The third way in which Buddha may be thought of is what is called the Accommodated Body of Buddha. This means Buddha regarded as a historical personage, such, e.g. as S'akyamuni, the founder of Buddhism. Such Buddhas have existed by the thousands and millions in the past cycles of time. They are said to be as numerous as the grains of sand on the sacred Ganges. "Buddha's body (i.e. the Law Body of Buddha) fills the ends of the universe. It is revealed to all living beings everywhere and always in a manner suited to meet the needs of life to which it appears" (i.e. the Accommodated Body of Buddha). "The so-called gods," says Rennyō, "are but the transformations of the Buddhas and Bodhisattvas. But since it is difficult for men in this world to approach the Buddhas and Bodhisattvas, deity is revealed by accommodation as gods (i.e. the popular gods of Shintō and polytheistic Buddhism). Thus connection with mankind is made and man is brought finally into Buddhism."
The historical being whom we know as Gautama, the founder of Buddhism, was therefore not the manifestation of the Eternal Personal God, but simply one of the many forms of individual existence, and he no more truly represented the nature of the Ultimate than did the inanimate ground of India on which he walked. For neither the personal nor the impersonal represents the essence of reality; both are but different expressions of one and the same Whole.
From the above it must be clear, then, that when we speak of theistic Buddhism and call Amida a personal God we are using language in a very loose sense. While the average Amidaist prays to Amida and speaks of him in personal terms, the Amida philosopher looks upon him as merely the personification of a principle, or the idea of mercy and wisdom. In Christian language we say, "God is love." If by this we meant that God is simply the personification of love and not that love is the expression of a real personal being, we would have a parallel case with the Buddhist idea of Amida as the embodiment of Mercy.
Of the Three Bodies of Buddha mentioned above the Law Body is the most ultimate, and in so far as the Amidaists recognize this they agree with all the Mahāyāna sects that, while for practical purposes they may make room for the idea of a personal god or of personal gods, the ultimate as such cannot be said to be personal. It is the Great Unknowable concerning which no affirmation can be made.
3. Pantheistic Buddhism. - Pantheistic Buddhism finds its best representative in such sects as the Tendai and Shingon. It asserts the reality of the Divine and so is perhaps a little more positive in its God-idea than are the sects which we have designated as atheistic. In the second place pantheistic sects see the divine in everything, and so differ somewhat from the so-called theistic sects which tend to see the divine primarily in the Buddha Amida. The pantheistic God-idea is the true philosophic basis for the polytheism of the common believer who is to be found in every sect. Even if in the pantheistic sects there are some gods who seem to occupy a peculiar preëminence, and the Buddha Vairochana, e.g., is spoken of as the Supreme Buddha, the lesser gods and Buddhas will be considered as so many manifestations of these supreme beings, and these supreme beings will not be regarded as having an independent personal existence but only as existing in the various lesser beings. And not only are the gods of polytheistic Buddhism the manifestation of the divine, but all things are equally its manifestation. "In every living being dwells the essence of Buddha."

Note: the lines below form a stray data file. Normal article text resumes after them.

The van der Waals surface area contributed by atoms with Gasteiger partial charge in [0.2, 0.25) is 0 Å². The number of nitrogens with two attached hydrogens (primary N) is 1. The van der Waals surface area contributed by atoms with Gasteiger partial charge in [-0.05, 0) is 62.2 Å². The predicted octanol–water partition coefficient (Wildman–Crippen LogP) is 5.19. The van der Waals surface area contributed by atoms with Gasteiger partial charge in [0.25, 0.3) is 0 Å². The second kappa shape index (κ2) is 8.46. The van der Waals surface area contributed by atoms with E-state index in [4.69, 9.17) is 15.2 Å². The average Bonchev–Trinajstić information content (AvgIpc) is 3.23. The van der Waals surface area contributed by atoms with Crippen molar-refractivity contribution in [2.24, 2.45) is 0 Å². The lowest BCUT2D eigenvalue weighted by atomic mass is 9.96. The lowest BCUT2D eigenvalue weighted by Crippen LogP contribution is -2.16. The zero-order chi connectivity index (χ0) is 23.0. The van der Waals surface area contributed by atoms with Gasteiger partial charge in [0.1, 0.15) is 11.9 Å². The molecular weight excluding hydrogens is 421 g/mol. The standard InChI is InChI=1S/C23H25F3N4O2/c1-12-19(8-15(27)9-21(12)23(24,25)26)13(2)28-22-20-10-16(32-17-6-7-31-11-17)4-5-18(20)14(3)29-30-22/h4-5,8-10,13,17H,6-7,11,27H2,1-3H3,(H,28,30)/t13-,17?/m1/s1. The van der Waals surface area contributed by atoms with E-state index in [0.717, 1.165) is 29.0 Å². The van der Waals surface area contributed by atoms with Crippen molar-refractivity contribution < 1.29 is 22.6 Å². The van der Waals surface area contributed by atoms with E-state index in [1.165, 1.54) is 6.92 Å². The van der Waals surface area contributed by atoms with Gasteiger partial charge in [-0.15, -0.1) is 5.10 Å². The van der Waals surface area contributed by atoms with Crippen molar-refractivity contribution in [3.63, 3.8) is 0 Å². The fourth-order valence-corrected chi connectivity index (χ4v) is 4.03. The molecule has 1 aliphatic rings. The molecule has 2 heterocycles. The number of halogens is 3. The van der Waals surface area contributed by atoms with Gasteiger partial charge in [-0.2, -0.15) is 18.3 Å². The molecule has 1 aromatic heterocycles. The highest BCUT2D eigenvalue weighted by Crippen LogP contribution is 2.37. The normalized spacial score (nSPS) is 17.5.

It was this pantheistic basis of Buddhism which enabled Kōbō Daishi and the men of his day to bring into the already overstocked Buddhist pantheon the myriads of gods of the old Shintō, and form what is known as the Two-Sided Shintō. Every popular god of the native Shintō could easily be regarded as but the Japanese form of Buddhist deities or as new manifestations of the Divine, which is infinite in its modes of existence and manifestations.
Under theistic Buddhism we spoke of the Three Bodies of Buddha, and said that the first of these, the Law Body of Buddha, is regarded by all Mahāyāna sects as the deepest reality and the underlying essence of all things. Both the so-called atheistic and theistic branches hold this view. Pantheistic Buddhism, too, recognizes this threefold distinction and makes the Law Body the deepest reality. It is simply more insistent in its religious application of the idea upon making all individual beings, especially the gods of the common people, the real manifestation of this ultimate divine reality. Or to put it the other way around, the ultimate reality has no existence except as it exists in individual beings. All things are not merely the manifestation of the Divine but they are the Divine. While there may be forms and manifestations of the Divine unknown to man, the phenomenal world with its gods many and Buddhas many is the Divine. The Accommodated Bodies of Buddha are the Law Body and the Law Body is in the Accommodated Body. The phenomena are the Noumenon, and the Noumenon is in the phenomena.
If, then, there appear personal beings in the phenomenal world, the essence of reality is personal to that extent, but the Infinite is personal only as it is personal in the finite, or God is personal only in so far as he is personal in human beings and in the gods of popular polytheism. But inas- much as the personality of each human being and these popular gods is regarded as but a temporary state brought about by certain conditions which are constantly changing, God is not permanently personal in any one being. The Divine is permanently personal in finite beings only in so far as it has always manifested itself in them and probably always will. The Great Ocean of Reality is ever breaking up into waves. No wave, however, is permanent, but soon sinks back again into the waveless depths. In the same way the Divine ever wells up into personal beings, but none endure as such, and soon sink back into the depth of Being which is neither personal nor impersonal.